they had been distinct and hostile bodies. The internal 
organization of the Church, the gradations of its hierarchy, 
the rights of Bishops and of Councils, had grown up nearly 
to perfection before the Empire became Christian. The con- 
stitution of the Chuivh was a kind of theocratic democracy. 
The liisliop's ••oinmission was divine, proceeding neither from 
the prince nor from the people; but it was the popular voice, 
and not the voice of th<- priesthood alone, which marked out 
the person on whom thai divine commission should be 
bestowed. Of Buch an organization the Emperor might 
be some the patron, the protector, the external ruler, but he 
could no1 strictly become the head. The spiritual power 
thus remained something in close alliance with the temporal, 


but still something distinct. The two were never so com- 
pletely fused together in the Imperial idea as they were in 
the idea of the Caliphate. In the East the priesthood became 
subservient ; in the West it became independent, and at last 
hostile. But in either case it was distinct. Whether 
Emperors deposed Patriarchs or Popes excommunicated 
Emperors, the Pontiff and the Emperor were two distinct 
persons. In the Mahometan system the Caliph is Pontiff 
and Emperor in one. 

From the time of Constantine, Constantinople, the New 
Rome, became the chief seat of Empire ; towards the end of 
the fifth century it became the only seat. It should never 
be forgotten, and Mr. Bryce calls all due attention to the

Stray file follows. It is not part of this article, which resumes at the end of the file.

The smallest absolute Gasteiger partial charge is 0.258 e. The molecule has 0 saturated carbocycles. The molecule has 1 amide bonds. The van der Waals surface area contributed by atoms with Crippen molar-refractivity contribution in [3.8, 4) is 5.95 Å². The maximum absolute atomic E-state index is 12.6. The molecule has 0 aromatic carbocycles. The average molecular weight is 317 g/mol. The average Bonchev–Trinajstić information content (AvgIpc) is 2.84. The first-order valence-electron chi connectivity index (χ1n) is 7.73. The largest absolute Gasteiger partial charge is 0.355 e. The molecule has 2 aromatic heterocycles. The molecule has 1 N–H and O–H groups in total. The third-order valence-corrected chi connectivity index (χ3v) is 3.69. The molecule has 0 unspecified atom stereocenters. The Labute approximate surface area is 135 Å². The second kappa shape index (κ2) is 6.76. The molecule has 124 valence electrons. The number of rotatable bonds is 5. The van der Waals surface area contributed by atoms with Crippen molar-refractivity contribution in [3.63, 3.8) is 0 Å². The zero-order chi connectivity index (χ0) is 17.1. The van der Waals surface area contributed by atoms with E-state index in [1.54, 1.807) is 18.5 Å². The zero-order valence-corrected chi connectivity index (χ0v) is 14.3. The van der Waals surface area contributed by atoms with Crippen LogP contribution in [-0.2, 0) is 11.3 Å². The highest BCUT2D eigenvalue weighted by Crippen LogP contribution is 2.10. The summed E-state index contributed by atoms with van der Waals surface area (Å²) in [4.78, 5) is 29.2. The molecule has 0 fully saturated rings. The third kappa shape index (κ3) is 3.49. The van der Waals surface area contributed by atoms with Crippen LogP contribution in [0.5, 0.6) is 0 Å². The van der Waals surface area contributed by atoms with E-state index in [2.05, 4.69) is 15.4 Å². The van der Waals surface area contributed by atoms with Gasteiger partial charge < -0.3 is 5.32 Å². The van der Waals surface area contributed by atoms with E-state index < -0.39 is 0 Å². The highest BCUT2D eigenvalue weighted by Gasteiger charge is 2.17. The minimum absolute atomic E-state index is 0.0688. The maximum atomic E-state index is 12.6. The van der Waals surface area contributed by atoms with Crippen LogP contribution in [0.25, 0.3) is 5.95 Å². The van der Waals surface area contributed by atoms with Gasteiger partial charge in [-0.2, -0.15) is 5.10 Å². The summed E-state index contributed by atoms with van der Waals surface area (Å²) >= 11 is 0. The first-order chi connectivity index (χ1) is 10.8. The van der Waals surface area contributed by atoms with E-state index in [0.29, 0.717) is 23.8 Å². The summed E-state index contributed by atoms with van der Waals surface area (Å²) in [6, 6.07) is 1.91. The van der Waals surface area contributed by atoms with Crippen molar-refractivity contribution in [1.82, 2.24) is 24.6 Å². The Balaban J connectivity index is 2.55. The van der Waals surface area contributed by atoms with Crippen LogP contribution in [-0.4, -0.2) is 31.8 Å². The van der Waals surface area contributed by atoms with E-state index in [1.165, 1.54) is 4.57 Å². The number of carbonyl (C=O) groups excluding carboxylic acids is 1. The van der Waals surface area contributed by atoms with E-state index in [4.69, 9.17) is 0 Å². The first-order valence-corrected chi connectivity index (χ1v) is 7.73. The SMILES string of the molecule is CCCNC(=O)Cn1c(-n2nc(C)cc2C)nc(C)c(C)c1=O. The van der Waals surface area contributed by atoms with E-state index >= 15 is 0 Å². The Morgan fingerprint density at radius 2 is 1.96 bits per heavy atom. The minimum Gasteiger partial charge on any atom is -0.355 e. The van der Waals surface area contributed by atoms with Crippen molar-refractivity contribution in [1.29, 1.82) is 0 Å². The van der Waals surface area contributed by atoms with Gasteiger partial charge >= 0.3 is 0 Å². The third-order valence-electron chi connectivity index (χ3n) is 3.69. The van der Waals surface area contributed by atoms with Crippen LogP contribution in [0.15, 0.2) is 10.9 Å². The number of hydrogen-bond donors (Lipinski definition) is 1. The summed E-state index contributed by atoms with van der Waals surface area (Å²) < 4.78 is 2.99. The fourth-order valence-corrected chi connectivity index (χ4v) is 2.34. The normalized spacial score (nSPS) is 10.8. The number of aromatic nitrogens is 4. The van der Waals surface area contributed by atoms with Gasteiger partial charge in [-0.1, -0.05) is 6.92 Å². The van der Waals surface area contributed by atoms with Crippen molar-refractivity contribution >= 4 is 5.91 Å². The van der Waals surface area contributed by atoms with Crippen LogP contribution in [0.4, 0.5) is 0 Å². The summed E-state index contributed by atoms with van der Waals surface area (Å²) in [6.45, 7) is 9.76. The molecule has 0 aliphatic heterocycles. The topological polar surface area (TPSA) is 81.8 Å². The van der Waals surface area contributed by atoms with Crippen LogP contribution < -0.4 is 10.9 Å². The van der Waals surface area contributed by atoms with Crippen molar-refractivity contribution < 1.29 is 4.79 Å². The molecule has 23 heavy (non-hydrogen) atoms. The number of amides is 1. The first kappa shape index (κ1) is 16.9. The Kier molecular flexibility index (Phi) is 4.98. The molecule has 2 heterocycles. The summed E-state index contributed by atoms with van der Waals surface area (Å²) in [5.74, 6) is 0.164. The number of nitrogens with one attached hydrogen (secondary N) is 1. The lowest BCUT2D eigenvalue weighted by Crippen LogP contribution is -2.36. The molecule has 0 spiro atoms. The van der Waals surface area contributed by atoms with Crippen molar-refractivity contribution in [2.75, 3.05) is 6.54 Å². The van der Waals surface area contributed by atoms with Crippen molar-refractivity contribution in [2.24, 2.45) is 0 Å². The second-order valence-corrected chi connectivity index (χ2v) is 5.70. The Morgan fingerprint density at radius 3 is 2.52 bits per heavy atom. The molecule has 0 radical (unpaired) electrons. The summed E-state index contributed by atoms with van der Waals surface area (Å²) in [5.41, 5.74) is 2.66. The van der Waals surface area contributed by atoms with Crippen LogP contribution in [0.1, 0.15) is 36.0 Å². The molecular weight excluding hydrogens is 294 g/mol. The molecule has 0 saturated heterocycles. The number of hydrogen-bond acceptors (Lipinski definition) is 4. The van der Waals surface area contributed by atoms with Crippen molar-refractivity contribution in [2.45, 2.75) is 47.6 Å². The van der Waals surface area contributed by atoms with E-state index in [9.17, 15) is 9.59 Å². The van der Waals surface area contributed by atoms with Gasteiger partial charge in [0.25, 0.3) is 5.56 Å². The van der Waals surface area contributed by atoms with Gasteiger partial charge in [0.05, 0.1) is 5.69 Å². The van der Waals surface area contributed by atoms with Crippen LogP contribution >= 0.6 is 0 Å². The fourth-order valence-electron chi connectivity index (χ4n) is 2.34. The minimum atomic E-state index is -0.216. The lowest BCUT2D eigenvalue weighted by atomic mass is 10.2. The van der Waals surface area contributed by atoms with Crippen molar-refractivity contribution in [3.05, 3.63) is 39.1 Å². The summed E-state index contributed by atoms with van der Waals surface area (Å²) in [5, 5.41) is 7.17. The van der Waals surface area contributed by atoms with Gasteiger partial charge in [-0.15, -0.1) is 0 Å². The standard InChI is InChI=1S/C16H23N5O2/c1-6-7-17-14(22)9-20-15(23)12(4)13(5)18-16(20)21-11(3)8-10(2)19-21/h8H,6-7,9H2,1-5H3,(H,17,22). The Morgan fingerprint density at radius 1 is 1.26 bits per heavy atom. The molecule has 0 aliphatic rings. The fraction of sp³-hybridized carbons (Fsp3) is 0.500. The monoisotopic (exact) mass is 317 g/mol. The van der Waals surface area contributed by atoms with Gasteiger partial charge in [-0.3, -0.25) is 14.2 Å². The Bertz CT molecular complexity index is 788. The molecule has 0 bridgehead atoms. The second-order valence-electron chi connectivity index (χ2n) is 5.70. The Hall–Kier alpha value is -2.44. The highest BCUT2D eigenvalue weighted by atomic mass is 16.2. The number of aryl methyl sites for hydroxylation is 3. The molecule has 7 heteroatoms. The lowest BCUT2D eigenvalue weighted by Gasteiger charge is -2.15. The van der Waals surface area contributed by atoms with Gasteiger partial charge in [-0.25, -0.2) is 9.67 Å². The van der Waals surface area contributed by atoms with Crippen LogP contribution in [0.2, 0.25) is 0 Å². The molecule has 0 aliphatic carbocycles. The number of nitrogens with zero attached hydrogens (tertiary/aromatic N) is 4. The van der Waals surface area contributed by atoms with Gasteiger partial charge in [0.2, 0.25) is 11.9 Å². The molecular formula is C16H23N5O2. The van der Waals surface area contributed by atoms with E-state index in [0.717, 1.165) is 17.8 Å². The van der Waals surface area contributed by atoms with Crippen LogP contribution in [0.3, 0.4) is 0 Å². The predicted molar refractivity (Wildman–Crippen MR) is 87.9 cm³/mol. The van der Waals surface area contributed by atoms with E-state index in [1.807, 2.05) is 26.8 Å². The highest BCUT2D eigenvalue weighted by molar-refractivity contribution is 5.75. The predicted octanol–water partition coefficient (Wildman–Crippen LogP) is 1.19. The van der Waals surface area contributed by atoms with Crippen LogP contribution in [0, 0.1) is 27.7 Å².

fact, that the event of the year 476, so often mistaken for a 
fall of the Roman Empire, was, in its form, a reunion of the 
Western Empire to the Eastern. Here again, nothing is 
easier than to say that this is an unreal, unpractical view. It 
is an obvious thing to argue that Italy was not reunited to 
the East, but that the Roman dominion was destroyed alto- 
gether ; that the supremacy of the Eastern Emperors in 
Italy was merely nominal, and the pretended reunion of the 
Empire merely an excuse to save their foolish pride. Be it 
so ; but, as we said before on the general subject, when words 
and forms, however unreal in themselves, exercise a practical 
influence on men's actions, they cease to be unreal. The 
majesty of Rome still lived in men's minds ; the Roman 
Emperor, the Roman Consuls, the Roman Senate and 
People, still went on. Odoacer and Theodoric might reign 
as national Kings over their own people ;* but the Roman 
population of Italy cheated themselves into the belief that 
the Barbarian King was merely a lieutenant of the absent 

* Mr. Bryce, otherwise most accurate in his account of these events, 
repeats the common statement that Odoacer assumed the title of " King of 
Italy." We know of no ancient authority for this statement, and it is 
most unlikely in itself. Territorial titles were not in use till some ages 
later, and no one would be so unlikely to assume a style of this kind as one 
who professed himself to be an Imperial lieutenant. [This slip has been 
corrected by Mr. Bryce in his third edition, p. 26.]